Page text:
EDU: The Google Innovator Program with Innovators


Episode 24

http://aced.tech/24

Guest Star

Jennifer Scott

  • Bakersfield, California
  • Compton Jr. High, Bakersfield City School District
  • Classroom teacher
  • English, history, yearbook
  • Slidesyearbook.com, @JenTechnology Jennifer@SlidesYearbook.com
  • Google Innovator with #MEX16, Google Innovator Coach #MEX18, and Google Innovator Mentor with #BRZ17, #MEX18 #LON19. Jennifer is competing the 59 Days of Code Project. Wish her luck!

Luis Pertuz

  • Barranquilla, COlombia
  • Colegio Marymount 
  • Technology Integrator
  • twitter.com/pertuzluisfer
  • Credentials
    • Google Certified Teacher (1&2)
    • Google Certified Trainer
    • Google Certified Innovator #NYC19

Federico Centeno

  • Barranquilla, Colombia
  • Credentials
    • Google Certified Teacher (both levels)
    • Google Certified Trainer
    • Google Certified Innovator #MEX16

Dr. Mark Wagner

  • Ph.D. Educational Technology
  • CEO EdTechTeam
  • twitter.com/markwagner

ACEd Topic

Topic

  • History
  • Chris Walsh from WestEd in connection with CUE & Mike Lawrence
  • Raising awareness about Google
  • Top ideas were The Infinite Thinking Machine Show and Google Innovator Academy
  • EdTechTeam joins lead learner and coach
  • Colors instead of creative teams
  • Before Google Apps recently acquired Blogger
  • The first (1st) Google for Education Certified Innovator Academy was in California November 2006 under the name Google Certified Teacher Academy
  • Dr. Wagner, Director of Google Teacher Academy
  • Application Process
  • Applications evolve from cohort to cohort. Make a copy of the new questions as soon as they are released.
  • There used to be long presentations and formats and paperwork 
  • Then a 90 second video
  • Now it’s a 60 second video
  • The application is scored by coaches and Innovators using a rubric. Follow the directions to the tee. Jen’s mistake with #TOR16 was using the same answers she almost submitted for #COL16. Read carefully!!!! (I saw someone submit for NYC and SWE with practically the same video and didn’t get in; Adam Juarez with #SYD17 changed one line on his application)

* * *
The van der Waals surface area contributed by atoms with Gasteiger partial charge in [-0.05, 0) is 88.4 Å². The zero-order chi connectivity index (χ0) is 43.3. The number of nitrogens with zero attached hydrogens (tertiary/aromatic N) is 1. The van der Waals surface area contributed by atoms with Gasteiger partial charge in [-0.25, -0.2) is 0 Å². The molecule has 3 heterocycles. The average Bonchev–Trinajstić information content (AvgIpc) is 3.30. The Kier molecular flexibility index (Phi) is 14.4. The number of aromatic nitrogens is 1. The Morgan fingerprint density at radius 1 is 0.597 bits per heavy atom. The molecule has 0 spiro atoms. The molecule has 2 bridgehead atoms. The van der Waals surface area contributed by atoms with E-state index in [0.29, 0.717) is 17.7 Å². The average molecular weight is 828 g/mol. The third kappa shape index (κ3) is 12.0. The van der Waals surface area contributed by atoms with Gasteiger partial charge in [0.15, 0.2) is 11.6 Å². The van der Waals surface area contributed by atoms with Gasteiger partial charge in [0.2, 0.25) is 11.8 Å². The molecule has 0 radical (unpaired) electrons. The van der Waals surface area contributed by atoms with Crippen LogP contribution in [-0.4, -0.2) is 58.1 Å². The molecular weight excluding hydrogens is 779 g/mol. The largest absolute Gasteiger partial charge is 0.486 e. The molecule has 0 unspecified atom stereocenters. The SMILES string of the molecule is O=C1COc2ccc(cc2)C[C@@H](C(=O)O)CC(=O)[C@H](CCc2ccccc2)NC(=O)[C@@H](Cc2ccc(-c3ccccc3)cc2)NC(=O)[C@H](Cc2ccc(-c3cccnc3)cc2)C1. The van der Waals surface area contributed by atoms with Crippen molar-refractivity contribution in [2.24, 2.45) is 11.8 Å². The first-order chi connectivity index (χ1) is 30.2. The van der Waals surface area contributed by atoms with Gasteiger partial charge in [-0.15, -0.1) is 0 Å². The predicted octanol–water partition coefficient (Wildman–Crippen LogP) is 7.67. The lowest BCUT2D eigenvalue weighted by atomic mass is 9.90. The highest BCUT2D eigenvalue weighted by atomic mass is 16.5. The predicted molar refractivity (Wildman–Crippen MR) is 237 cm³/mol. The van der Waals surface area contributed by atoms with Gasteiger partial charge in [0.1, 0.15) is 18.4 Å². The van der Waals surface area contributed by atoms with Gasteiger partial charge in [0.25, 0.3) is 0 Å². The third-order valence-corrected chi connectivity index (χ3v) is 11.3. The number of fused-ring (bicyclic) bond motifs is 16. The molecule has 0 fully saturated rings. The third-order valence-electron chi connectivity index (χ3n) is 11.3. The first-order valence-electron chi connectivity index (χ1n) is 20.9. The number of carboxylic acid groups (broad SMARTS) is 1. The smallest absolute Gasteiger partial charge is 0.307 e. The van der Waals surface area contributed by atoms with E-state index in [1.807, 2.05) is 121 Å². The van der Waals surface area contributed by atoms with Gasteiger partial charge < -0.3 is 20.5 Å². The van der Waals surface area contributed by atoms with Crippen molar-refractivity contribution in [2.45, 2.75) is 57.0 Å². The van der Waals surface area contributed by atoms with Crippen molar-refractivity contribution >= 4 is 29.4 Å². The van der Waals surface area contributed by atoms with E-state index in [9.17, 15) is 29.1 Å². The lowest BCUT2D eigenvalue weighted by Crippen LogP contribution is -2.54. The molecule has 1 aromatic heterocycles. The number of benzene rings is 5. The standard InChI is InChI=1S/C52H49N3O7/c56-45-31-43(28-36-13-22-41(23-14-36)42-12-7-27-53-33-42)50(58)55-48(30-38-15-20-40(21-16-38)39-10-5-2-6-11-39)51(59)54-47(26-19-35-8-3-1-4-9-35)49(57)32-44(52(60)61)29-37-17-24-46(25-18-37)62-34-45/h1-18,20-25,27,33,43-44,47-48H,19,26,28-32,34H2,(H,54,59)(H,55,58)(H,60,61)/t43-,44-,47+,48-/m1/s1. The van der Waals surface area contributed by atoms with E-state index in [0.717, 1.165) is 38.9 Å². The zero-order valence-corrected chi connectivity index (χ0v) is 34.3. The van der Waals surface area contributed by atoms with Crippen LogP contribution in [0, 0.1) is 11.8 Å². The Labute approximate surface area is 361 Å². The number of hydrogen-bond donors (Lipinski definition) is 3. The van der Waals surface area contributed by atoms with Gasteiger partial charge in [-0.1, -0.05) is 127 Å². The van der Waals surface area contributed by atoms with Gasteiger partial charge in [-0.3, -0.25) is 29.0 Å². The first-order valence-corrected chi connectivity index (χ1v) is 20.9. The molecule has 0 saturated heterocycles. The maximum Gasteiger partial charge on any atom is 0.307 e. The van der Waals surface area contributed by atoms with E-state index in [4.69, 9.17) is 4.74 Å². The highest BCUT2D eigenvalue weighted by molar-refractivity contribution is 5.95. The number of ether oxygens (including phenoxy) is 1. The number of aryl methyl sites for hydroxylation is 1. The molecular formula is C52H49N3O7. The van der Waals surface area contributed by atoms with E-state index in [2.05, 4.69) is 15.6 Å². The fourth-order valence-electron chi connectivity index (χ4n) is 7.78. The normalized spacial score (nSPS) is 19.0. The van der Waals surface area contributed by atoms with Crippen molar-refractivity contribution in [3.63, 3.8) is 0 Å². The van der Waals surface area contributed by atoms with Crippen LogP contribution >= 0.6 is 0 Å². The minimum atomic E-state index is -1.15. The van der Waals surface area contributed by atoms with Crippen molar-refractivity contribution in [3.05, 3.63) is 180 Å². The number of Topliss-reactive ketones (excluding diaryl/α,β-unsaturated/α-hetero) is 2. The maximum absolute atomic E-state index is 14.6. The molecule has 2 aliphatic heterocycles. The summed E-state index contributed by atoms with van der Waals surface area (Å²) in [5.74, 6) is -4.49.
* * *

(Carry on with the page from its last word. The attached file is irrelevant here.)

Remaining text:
• Do NOT give or even hint at a solution in your application or video. If you already know the answer, then why go to the 3-day Academy? Focus on the problem and be open to solutions at the Academy My mistake was talking about the solution I envisioned for #MEX18.
  • How Might We statements must be crafted, they have to express the problem without being overly long.
  • What have you done to sets you apart from others? 
  • Being innovative doesn’t come through the academy it comes from you, the academy helps.
  • This is more of selling personality 
  • Show your passion, when talking about something innovative that you implemented in your work/whatever write it to show what YOU did... don’t write about what the school did, talk about YOUR role. YOU are the one applying, not the school.
  • A presentation is not Innovative. As an EdTech bigwig to guest blog for them. Have two totally separate examples of your work with the EdTech community
  • How much do you interact and share with the edtech community? Start now. The number of follows on Twitter, LinkedIn, and Facebook is less important than what and how often you share, discuss, and collaborate.
  • Speaking of collaboration, share you application and video script with people who will give you critical feedback.
  • Have you worked with an Innovator? Have you impressed them BEFORE they even knew you were applying just by being yourself? Recommendations help.
  • The professional of your video does not matter. Your voice and your story matter.